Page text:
Governments will have to invest in the fight against cybercrime if we are to mitigate the increasing risks brought on by the Internet of Things (IoT).
If our South African law enforcement is to stand any chance in winning the battle against these highly skilled criminals, they will have to invest in hiring people with high-tech skills. This is the view of Jason Jordaan, principal forensic scientist at DFIRLABS.
“While a lot of work has been done towards a new cybercrime and cybersecurity bill for South Africa, we do not only need policies that address cybercrime robustly and openly, but also highly skilled law enforcement officials. The challenge is that these skills come at a very high price,” he says. “We also need to see a lot more collaboration in the battle against cybercrime. Civil society, for example, needs to take an active role in educating citizens on what cybercrime is, what the risks are and how to identify potential cyberattacks.”
Cybersecurity is one of the key areas that will be addressed by this year’s MyWorld of Tomorrow conference and exhibition. Aimed at driving African innovation to solve African challenges, MyWorld of Tomorrow will showcase great ideas, products and solutions, while bringing together great minds to innovate for the future.
More collaboration is needed
Jordaan adds that there is a false sense of security within organisations, which means they have a tendency to invest security technology rather than security professionals. “There is a lot of technology out there that address certain threats, but we have to realise that cybercrime is driven by highly skilled humans. The best way to prevent these threats and catch cybercriminals is through people who have the right skills to do so. Companies need to invest more in their security and ensure they have well-equipped security departments.”
He adds that organisations often think that the state will resolve cybercrime issues for them, but that is not realistic. “When organisations get hacked, they call the police, believing this will sort out the issue. Even government and law enforcement is struggling with this. Already we don’t have the capacity to deal with normal crime, let alone cybercrime. Organisations need to take ownership of the risks and collaborate more to find a way to mitigate these risks.”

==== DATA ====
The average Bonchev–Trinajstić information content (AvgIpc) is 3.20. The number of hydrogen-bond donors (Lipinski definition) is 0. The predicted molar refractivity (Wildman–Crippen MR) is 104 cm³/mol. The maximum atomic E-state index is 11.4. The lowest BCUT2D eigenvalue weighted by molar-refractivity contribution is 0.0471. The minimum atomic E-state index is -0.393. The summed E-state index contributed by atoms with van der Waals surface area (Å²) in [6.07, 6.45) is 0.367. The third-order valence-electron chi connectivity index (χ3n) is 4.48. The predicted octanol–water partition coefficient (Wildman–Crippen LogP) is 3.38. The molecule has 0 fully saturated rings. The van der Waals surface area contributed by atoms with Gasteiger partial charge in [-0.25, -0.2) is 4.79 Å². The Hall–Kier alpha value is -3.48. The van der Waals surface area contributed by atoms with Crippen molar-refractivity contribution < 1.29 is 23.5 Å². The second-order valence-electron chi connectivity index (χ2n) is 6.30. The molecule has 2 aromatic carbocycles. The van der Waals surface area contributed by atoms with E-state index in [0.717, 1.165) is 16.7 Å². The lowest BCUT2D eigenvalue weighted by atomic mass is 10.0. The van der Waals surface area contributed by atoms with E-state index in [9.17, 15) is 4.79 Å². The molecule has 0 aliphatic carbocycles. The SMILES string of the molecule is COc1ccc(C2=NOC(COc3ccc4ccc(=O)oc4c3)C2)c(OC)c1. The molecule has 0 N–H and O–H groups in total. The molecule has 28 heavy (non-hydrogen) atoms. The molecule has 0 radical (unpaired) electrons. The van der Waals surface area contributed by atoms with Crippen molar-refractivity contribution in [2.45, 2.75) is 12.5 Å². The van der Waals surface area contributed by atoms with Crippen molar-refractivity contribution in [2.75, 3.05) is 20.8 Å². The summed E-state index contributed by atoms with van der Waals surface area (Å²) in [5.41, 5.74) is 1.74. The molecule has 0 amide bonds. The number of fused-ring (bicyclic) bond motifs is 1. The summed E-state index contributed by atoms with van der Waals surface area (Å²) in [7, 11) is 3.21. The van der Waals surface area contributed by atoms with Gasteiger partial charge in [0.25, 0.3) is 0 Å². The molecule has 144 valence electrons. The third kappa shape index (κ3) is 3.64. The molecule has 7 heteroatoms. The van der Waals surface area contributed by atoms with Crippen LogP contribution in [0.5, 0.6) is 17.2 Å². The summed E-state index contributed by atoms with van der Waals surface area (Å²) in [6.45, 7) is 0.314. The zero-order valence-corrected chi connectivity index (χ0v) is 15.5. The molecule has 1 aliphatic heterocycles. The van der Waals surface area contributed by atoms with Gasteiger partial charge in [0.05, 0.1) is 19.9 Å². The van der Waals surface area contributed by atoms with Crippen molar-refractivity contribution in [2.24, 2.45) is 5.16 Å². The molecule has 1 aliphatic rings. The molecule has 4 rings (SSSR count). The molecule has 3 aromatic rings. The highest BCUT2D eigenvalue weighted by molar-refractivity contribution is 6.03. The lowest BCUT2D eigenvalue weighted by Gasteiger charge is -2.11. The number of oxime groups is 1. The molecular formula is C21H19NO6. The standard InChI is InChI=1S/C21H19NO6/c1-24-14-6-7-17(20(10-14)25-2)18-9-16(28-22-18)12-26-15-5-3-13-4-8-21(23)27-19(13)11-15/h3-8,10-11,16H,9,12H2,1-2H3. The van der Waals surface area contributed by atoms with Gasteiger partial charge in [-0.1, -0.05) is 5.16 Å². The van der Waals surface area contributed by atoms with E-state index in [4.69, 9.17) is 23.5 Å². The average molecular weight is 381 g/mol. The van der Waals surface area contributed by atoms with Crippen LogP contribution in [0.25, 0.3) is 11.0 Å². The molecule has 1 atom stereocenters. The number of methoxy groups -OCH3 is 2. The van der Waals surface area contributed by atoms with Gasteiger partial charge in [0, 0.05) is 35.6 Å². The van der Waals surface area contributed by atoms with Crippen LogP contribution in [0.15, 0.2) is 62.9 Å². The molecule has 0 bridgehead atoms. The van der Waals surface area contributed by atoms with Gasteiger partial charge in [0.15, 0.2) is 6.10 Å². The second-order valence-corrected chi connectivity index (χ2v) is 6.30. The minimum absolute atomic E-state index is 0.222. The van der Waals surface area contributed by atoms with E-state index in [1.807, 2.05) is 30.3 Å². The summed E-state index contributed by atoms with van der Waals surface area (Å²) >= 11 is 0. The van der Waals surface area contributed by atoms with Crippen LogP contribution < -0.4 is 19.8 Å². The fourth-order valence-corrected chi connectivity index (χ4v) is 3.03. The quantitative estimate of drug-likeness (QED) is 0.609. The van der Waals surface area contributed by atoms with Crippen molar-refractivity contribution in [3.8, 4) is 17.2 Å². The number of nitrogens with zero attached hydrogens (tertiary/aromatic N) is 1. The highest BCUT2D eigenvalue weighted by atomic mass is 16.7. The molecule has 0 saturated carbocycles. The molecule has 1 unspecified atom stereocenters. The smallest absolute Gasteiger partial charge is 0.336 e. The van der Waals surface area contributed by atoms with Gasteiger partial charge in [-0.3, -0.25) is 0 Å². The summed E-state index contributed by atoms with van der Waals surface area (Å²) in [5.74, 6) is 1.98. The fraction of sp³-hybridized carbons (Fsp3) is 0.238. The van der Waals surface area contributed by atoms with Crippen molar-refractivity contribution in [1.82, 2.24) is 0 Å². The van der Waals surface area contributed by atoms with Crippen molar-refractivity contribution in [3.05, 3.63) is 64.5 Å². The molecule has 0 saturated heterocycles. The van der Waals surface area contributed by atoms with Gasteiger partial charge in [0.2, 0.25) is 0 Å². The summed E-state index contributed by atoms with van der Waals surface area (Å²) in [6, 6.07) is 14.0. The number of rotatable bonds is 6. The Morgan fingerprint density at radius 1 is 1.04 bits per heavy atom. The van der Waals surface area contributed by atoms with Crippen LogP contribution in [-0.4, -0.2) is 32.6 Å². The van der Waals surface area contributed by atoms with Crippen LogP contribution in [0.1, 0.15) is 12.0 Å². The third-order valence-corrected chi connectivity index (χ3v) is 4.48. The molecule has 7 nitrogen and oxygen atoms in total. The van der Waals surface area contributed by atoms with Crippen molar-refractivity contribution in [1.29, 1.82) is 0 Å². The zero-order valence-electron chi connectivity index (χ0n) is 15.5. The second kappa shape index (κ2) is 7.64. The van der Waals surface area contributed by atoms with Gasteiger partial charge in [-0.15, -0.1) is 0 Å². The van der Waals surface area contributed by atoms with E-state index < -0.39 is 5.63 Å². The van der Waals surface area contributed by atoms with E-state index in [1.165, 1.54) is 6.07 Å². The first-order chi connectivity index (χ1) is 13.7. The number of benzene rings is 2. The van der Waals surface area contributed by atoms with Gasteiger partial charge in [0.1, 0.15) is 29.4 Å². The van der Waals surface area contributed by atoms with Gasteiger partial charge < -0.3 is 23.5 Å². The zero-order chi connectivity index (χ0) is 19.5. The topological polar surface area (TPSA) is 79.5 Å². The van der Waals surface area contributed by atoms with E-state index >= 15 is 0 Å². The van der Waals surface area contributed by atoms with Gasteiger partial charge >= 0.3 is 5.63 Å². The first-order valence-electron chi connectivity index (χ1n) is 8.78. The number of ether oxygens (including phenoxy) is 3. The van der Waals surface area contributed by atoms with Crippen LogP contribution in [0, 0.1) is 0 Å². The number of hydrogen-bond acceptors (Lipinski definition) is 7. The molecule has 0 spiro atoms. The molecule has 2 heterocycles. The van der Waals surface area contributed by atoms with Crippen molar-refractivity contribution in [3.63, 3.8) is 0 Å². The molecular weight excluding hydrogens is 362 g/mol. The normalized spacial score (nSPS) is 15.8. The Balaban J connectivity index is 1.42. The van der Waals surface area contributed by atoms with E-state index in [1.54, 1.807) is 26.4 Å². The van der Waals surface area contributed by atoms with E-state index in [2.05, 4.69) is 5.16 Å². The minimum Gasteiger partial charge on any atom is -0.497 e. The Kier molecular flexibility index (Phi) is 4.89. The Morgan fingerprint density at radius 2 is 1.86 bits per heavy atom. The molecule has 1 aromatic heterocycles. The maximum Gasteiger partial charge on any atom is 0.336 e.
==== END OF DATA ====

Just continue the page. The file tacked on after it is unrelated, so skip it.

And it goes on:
We are not taking it seriously enough
According to Jordaan cybercrime is often perceived as a nuisance crime and not taken seriously enough. “We need to understand that cybercrime is this absolutely pervasive crime and every single person who has access to the internet is a potential victim. It’s also very serious, because it’s so easy to commit, yet so difficult to catch the perpetrators. IoT is going to make this ten times worse and make it ten time harder to bring the criminals to book.”
IoT, in a nutshell, refers to everything connecting to everything with the internet being the common thread and Jordaan believes that we have only hit the tip of the iceberg. “We haven’t quite reached an environment where IoT is a complete reality, so at this stage the threats are hypothetical. The moment we start to see IoT become real, more threats will emerge.” He adds that with more connected devices, hackers could for example gain access to your IP cameras, using your own security systems to spy on you. “Any crime we can think of today, will be made easier by IoT. Take hospitals for example. In a ‘connected’ hospital each drip has an RFID tag. If I want to target someone in that hospital, I could hack into the hospital’s system, alter the RFID tags of the medication prescribed to the person I want to harm and could do them serious physical harm or even commit murder by ‘prescribing’ harmful substances to them. Nobody is going to question the system, paving the way for disastrous consequences.”
From virtual to physical
“The fact that cybercrime can move out of the virtual into the physical world as a result of IoT can see these crimes causing real harm to people and property and if we are not ready for it, it will hit us hard. You can no longer just focus on protecting corporate and citizen data alone – when non-traditional devices become connected it opens up a whole new world of risks,” says Jordaan. “At the end of the day we need to see government, civil society and corporate South Africa stand together in this fight. You will never be able to prevent all crime, but as a collective we can definitely manage it and mitigate some of the risks,” he concludes.